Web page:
It seems that the seemingly innocuous Android 4.4.2 update is putting Google
under a bit of heat. The Electronic Frontier Foundation or EFF, one of the more popular digital rights advocacy groups in the US, is taking Google to task for removing the possibility of accessing the App Ops feature.
The Android platform implements a system that grants apps permissions only for the things they need to use and nothing more, at least in theory. These permissions are granted in bulk when an app is installed. App Ops, whose existence was leaked in Android 4.3, would allow users to control each and every bit of permission that an app uses without affecting other permissions in the same app. Google has actually tried hiding it in Android 4.4 but developers have also found a way to restore access again. With the Android 4.4.2 update, however, that access is completely gone.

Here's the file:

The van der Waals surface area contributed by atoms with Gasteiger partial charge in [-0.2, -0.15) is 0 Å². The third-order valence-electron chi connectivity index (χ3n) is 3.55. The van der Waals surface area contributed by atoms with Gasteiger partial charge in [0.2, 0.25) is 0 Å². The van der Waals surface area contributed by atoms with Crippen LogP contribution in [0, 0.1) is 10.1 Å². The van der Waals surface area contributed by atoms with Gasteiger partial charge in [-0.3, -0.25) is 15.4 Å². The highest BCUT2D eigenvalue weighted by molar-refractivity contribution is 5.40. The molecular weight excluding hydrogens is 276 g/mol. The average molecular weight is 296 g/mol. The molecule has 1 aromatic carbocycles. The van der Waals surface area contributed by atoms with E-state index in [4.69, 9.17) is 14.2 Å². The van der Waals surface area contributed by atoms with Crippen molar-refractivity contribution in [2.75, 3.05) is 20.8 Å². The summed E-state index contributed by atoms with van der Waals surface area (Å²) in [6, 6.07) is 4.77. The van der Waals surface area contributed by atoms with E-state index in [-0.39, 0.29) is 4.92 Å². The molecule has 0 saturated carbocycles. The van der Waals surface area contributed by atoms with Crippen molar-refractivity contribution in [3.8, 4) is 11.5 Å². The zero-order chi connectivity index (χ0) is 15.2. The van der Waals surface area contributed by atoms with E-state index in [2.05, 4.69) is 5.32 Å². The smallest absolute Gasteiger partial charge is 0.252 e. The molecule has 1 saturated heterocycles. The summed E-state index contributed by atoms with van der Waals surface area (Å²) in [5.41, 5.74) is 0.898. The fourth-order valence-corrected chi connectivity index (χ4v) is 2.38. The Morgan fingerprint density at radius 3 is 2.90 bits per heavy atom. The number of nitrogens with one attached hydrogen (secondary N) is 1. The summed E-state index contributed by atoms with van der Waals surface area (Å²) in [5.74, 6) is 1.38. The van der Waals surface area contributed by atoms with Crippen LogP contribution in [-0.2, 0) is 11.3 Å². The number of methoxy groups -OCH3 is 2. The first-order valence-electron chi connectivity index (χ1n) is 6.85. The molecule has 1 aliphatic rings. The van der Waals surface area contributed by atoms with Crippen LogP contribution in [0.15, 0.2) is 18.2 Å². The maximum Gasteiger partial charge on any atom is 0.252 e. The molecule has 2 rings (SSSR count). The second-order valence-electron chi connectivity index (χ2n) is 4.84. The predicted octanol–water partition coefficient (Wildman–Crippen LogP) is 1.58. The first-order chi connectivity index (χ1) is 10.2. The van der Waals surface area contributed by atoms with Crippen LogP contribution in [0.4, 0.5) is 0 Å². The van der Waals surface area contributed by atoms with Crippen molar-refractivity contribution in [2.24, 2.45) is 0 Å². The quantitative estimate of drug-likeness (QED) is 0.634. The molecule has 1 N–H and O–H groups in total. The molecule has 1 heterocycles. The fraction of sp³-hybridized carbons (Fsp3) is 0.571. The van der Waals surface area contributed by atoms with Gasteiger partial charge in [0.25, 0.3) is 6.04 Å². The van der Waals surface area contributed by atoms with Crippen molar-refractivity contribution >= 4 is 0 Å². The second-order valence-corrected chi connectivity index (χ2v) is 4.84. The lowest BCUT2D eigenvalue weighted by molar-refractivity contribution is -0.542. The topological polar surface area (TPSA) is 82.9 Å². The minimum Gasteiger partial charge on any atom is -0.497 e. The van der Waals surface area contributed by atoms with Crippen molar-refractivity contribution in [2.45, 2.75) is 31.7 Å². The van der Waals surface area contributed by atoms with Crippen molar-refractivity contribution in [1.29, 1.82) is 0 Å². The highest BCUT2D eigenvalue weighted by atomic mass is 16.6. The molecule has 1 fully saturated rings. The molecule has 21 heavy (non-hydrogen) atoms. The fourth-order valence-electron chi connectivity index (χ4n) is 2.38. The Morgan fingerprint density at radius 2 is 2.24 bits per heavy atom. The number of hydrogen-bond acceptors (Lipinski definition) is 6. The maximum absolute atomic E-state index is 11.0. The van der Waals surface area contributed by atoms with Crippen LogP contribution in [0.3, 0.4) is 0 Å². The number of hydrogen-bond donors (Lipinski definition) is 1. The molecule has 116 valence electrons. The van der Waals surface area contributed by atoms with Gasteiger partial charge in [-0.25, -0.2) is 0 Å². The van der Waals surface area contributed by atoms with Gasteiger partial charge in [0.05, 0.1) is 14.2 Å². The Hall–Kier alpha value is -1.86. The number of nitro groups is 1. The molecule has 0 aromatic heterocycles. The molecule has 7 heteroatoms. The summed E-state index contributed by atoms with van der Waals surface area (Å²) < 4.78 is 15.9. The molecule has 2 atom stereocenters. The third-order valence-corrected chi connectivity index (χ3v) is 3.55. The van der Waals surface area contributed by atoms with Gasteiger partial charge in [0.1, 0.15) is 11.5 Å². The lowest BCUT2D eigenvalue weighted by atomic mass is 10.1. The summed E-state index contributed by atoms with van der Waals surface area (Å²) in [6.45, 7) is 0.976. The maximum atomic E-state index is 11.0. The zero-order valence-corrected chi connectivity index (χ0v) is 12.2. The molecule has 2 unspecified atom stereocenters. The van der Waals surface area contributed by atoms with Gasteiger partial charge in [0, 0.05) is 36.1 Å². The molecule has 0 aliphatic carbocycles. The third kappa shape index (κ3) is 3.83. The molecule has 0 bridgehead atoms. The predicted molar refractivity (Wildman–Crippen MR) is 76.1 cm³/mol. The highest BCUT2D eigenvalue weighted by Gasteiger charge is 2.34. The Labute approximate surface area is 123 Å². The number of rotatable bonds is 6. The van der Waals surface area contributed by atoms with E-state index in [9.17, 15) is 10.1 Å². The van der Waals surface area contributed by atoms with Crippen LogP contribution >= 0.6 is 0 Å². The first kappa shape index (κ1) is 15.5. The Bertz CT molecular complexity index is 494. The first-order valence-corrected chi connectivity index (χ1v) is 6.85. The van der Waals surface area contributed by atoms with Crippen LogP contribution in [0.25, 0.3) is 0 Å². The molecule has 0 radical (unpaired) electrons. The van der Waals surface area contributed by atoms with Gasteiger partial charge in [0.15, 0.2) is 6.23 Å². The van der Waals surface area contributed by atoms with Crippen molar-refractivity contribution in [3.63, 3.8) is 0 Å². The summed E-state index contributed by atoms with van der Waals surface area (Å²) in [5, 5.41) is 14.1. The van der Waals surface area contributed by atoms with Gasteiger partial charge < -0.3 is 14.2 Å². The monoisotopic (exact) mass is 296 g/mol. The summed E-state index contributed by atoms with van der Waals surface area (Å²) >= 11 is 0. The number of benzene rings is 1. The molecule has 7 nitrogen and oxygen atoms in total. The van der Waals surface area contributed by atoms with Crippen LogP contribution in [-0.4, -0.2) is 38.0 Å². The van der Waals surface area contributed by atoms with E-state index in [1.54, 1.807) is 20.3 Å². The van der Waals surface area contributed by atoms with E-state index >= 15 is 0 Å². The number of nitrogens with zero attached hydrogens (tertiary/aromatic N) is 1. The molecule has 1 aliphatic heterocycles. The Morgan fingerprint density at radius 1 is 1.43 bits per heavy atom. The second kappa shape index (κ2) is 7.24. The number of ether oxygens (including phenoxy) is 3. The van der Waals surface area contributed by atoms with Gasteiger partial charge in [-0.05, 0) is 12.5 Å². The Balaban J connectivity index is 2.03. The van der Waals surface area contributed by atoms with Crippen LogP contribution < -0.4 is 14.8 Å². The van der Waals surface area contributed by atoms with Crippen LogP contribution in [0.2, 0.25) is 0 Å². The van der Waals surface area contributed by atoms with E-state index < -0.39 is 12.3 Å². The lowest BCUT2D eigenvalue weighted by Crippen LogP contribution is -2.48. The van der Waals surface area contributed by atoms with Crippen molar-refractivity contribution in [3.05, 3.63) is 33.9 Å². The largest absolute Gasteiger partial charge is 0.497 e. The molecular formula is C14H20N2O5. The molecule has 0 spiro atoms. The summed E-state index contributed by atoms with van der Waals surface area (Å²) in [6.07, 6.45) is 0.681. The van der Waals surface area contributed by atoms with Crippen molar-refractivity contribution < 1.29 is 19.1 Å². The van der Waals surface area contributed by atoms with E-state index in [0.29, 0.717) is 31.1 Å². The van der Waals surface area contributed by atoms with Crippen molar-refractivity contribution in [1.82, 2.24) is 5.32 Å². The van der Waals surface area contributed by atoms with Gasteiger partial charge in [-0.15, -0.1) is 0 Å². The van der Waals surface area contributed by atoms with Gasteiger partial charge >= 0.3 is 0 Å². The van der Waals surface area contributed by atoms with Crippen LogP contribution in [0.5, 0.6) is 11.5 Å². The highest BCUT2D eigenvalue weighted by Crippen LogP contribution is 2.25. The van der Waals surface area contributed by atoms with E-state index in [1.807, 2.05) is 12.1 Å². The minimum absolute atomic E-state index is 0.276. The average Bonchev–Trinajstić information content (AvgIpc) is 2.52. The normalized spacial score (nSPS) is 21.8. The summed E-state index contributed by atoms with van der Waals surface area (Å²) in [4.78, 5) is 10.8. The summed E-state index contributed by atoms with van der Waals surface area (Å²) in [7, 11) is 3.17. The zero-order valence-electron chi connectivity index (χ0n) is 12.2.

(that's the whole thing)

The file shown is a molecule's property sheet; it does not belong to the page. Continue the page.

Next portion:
The EFF bemoans this as an alarming loss in the fight against privacy issues on Android. For its part, Google says that App Ops was never meant for public eyes and it is now pulling out something that was simply accidentally revealed. The EFF, naturally, doesn't buy that excuse and thinks that Google should reinstate the feature and also improve it to show its commitment to protecting users' privacy.
The situation isn't clear cut, however. On the one hand, given the current Android platform implementation and developer practices, simply allowing users to turn of permissions could cause problems for apps that weren't designed to adjust to that situation. The EFF suggests that the operating system can, instead, offer up dummy values. On the other hand, the EFF does have a point about apps that use more permissions than necessary, that could lead to rather malicious activity, like a recent case of a popular flashlight app. But then again, given how regular users breeze through app installations, the the number of users diving into App Ops might not be that high.
SOURCE: Electronic Frontier Foundation